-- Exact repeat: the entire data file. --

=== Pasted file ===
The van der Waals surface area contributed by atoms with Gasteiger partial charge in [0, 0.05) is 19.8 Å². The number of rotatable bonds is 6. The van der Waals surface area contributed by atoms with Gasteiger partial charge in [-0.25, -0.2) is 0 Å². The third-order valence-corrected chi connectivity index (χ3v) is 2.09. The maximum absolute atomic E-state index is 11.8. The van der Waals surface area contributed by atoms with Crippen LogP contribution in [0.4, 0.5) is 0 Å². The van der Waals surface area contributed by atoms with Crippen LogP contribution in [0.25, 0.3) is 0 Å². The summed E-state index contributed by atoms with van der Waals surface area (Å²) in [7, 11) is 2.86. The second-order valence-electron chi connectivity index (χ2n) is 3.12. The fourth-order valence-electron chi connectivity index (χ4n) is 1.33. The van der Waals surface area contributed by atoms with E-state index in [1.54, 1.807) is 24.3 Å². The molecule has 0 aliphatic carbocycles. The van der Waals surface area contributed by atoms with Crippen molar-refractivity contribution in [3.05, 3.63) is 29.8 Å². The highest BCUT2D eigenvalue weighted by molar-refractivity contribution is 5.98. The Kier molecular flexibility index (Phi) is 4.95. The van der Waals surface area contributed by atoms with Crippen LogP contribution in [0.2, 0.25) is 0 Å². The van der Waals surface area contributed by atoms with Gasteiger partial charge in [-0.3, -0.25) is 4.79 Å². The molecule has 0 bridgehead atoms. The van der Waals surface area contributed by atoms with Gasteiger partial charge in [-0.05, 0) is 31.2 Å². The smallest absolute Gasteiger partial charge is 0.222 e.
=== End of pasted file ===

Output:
The van der Waals surface area contributed by atoms with Gasteiger partial charge in [0, 0.05) is 19.8 Å². The number of rotatable bonds is 6. The van der Waals surface area contributed by atoms with Gasteiger partial charge in [-0.25, -0.2) is 0 Å². The third-order valence-corrected chi connectivity index (χ3v) is 2.09. The maximum absolute atomic E-state index is 11.8. The van der Waals surface area contributed by atoms with Crippen LogP contribution in [0.4, 0.5) is 0 Å². The van der Waals surface area contributed by atoms with Crippen LogP contribution in [0.25, 0.3) is 0 Å². The summed E-state index contributed by atoms with van der Waals surface area (Å²) in [7, 11) is 2.86. The second-order valence-electron chi connectivity index (χ2n) is 3.12. The fourth-order valence-electron chi connectivity index (χ4n) is 1.33. The van der Waals surface area contributed by atoms with E-state index in [1.54, 1.807) is 24.3 Å². The molecule has 0 aliphatic carbocycles. The van der Waals surface area contributed by atoms with Crippen molar-refractivity contribution in [3.05, 3.63) is 29.8 Å². The highest BCUT2D eigenvalue weighted by molar-refractivity contribution is 5.98. The Kier molecular flexibility index (Phi) is 4.95. The van der Waals surface area contributed by atoms with Crippen LogP contribution in [0.2, 0.25) is 0 Å². The van der Waals surface area contributed by atoms with Gasteiger partial charge in [-0.3, -0.25) is 4.79 Å². The molecule has 0 bridgehead atoms. The van der Waals surface area contributed by atoms with Gasteiger partial charge in [-0.05, 0) is 31.2 Å². The smallest absolute Gasteiger partial charge is 0.222 e.